Evolution 101: Host-Parasite Interactions: Of Mice and Cheese and Men and Zombies

This week’s Evolution 101 Post is by MSU graduate student Alita Burmeister.

Hollywood loves a good parasite story—from zombies and vampires to Alien and Star Trek II — nothing creeps audiences out like a parasitic infection that controls its host’s actions.  Though notorious in sci-fi films, the parasite control strategy is not unknown in the natural world. For example, the parasite Toxoplasma gondii infects both rats and cats, but it can only reproduce within cats. While we know that normal rats avoid cats, T. gondii-infected rats seem drawn to the scent of cat urine. The parasite manipulates its rodent host by reversing the normal aversion to cat scent, thereby increasing the chances of its host being eaten, and consequently, its own reproductive success in the belly of Felix.

Mind-control is not a defining characteristic of a parasite, which is simply an organism that lives in or on a host, deriving benefit at the host’s expense. But like in the movies, the most abundant earthling parasites do indeed replicate by controlling their hosts. These parasites are the bacteriophage. Bacteriophage (“phage” for short) are predators-and-parasites in one that live off of their single celled bacterial hosts. Like other viruses, phages are simple critters—a small genome surrounded by a bit of protein—and reproduce only within a host cell.

Phage parasitize bacteria by binding to the outside of a host cell and injecting their genomes. Once inside the cell, the phage DNA goes to work, co-opting the host machinery and reprogramming the cell into a phage assembly line. If it is unable to stop the infection, the bacterial host cell does the work to replicate the phage—the cell provides building blocks, energy, and a protected environment. The cell replicates the phage genome, turning one copy into a hundred copies. The cell replicates the body of the phage, again producing hundreds of copies. And in a last, self-defeating step, the cell’s own machinery stamps out a protein that eats the cell from the inside-out. The cell dies in a burst of a hundred new infectious phage. Take that, Shark Week. (For more, Radiolab’s lively telling of marine phage cycling is worth a listen.)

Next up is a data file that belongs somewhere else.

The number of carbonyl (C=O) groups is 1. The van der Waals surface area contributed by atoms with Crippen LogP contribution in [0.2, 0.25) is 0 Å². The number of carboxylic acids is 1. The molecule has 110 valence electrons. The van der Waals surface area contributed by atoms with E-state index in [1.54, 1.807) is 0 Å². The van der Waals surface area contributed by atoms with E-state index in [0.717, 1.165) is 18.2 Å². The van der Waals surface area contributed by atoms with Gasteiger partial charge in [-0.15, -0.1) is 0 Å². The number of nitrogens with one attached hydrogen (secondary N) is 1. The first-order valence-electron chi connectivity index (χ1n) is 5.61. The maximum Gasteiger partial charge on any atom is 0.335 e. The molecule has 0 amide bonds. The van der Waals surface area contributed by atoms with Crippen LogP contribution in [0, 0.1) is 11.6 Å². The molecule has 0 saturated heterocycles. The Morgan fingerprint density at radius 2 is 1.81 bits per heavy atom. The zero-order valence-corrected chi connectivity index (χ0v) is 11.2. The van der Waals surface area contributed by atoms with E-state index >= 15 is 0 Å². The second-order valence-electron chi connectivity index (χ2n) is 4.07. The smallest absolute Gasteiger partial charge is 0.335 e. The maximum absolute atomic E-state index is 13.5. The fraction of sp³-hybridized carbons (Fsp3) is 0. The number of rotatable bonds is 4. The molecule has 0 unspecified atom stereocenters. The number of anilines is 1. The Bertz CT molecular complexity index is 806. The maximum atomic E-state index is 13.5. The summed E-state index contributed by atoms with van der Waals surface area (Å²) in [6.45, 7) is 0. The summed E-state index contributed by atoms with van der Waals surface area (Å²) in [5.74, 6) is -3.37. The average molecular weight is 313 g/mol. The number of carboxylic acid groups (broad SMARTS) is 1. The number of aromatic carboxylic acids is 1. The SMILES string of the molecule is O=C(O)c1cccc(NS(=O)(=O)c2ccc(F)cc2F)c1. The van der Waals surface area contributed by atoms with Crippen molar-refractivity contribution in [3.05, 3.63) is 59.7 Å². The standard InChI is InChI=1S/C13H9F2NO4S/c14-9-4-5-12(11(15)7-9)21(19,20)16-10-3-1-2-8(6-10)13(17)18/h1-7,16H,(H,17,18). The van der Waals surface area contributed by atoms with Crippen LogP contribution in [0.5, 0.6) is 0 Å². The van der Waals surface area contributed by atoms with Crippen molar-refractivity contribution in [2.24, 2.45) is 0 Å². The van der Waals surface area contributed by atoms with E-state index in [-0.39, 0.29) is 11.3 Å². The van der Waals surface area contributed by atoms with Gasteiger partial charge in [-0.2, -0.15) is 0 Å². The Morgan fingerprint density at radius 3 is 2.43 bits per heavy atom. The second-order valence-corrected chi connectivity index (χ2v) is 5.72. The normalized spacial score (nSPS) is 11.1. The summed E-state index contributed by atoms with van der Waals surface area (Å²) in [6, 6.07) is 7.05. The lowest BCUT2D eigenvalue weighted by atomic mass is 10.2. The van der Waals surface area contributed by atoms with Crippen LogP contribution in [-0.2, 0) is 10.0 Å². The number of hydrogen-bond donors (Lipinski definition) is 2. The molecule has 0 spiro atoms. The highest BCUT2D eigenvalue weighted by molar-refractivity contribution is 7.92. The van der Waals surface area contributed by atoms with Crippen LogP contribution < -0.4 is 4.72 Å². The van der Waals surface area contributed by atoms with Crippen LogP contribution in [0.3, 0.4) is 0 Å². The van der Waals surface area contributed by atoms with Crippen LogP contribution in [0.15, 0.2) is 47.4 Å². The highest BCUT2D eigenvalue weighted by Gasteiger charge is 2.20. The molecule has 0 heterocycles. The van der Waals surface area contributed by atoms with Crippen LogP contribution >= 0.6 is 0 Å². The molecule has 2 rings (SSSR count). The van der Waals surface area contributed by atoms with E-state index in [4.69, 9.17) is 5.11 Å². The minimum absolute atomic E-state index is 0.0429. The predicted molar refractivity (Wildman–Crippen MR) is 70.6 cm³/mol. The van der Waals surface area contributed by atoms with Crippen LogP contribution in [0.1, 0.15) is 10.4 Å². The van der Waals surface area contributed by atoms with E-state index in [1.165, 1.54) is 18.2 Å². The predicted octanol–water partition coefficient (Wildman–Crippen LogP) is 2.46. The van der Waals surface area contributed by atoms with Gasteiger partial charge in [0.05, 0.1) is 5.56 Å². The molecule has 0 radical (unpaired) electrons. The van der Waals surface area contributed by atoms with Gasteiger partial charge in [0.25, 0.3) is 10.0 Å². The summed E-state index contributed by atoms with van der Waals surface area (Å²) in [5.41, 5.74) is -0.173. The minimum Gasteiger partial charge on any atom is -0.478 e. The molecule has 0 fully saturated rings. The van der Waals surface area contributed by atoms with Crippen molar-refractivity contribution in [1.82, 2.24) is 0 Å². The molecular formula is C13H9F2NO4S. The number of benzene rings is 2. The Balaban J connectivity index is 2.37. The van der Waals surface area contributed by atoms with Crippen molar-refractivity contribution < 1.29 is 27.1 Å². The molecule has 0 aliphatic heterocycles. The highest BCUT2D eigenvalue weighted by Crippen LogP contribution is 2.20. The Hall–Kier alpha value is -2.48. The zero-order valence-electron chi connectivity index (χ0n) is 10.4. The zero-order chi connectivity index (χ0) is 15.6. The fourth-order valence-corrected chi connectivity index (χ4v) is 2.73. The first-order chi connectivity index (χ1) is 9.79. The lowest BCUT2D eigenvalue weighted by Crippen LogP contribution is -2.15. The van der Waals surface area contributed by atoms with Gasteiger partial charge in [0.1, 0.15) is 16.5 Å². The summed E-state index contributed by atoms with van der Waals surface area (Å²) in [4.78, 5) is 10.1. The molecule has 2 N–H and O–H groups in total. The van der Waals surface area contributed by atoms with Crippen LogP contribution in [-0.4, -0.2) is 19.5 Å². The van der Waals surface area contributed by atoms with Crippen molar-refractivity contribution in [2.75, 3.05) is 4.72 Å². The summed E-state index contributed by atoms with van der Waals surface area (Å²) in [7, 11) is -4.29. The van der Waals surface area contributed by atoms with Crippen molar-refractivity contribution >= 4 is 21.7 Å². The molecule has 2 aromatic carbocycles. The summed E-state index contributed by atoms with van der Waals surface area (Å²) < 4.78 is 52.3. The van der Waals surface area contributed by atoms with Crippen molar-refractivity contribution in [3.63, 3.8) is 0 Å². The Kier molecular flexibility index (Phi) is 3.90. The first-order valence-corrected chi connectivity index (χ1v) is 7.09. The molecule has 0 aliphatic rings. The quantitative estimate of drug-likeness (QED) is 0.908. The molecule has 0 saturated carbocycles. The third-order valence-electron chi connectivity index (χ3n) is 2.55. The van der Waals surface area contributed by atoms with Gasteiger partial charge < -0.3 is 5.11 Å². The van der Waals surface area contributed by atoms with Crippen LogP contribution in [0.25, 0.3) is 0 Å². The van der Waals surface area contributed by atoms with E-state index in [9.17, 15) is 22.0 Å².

The cutthroat simplicity of lytic phage infection makes it a great way to study how interacting hosts and parasites evolve. When bacteria and phage are grown together in the lab, the bacterial population evolves resistance to phage infection, and the phage population evolves new infection mechanisms. This process is an example of coevolution— an interaction in which one organism’s evolution responds to another organism’s evolution. The evolutionary interactions of hosts and parasites are part of a general class of interactions called exploiter-victim interactions, which also includes interactions between predators and prey.

Outside of the lab, we see the implications of hosts and parasites in health, agriculture, and industry. A quirky example comes from Wisconsin, where the (un)official State Microbe is Lactococcus lactis—the bacterium that makes cheese. L. lactis produces an acid that turns white gold into curds and whey and produces cheddar’s distinctive flavor. However, when bacteriophage hang out in cheese factories, reproducing as they kill L. lactis, the cheesemaking process is disrupted. The dairy industry has developed a small arsenal of approaches to deal with phage, saving cheesemakers money and strife. 

Many parasites, however, are not so easy to defeat. The World Health Organization estimates that the parasitic disease malaria caused 665,000 deaths in 2010. The number of people killed by malaria each year would fill Spartan Stadium eight times over.

Malaria presents a double evolutionary challenge. Plasmodium falciparum—the malaria-causing parasite—is evolving resistance to anti-malarial drugs including artemisinin. Artemisinin-based combination therapies (ACTs) are the first-line of defense against malaria, but resistance to artemisinin has already been observed in four countries—all since 2009—making drug resistance an emergent threat to eradication efforts. Another major evolutionary challenge is the emergence of insecticide resistance in mosquito populations. Mosquitoes are the primary way malaria spreads from person to person, and with forty-five countries reporting insecticide resistance, this problem is even more widespread than artemisinin resistance.

Malaria demonstrates a general problem encountered in fighting diseases. The effectiveness of vaccines and drugs can change as their targets evolve. However, an understanding of the evolutionary processes that shape a disease will help us devise prevention and treatment strategies.  That’s good news for us, bad news for the zombies.

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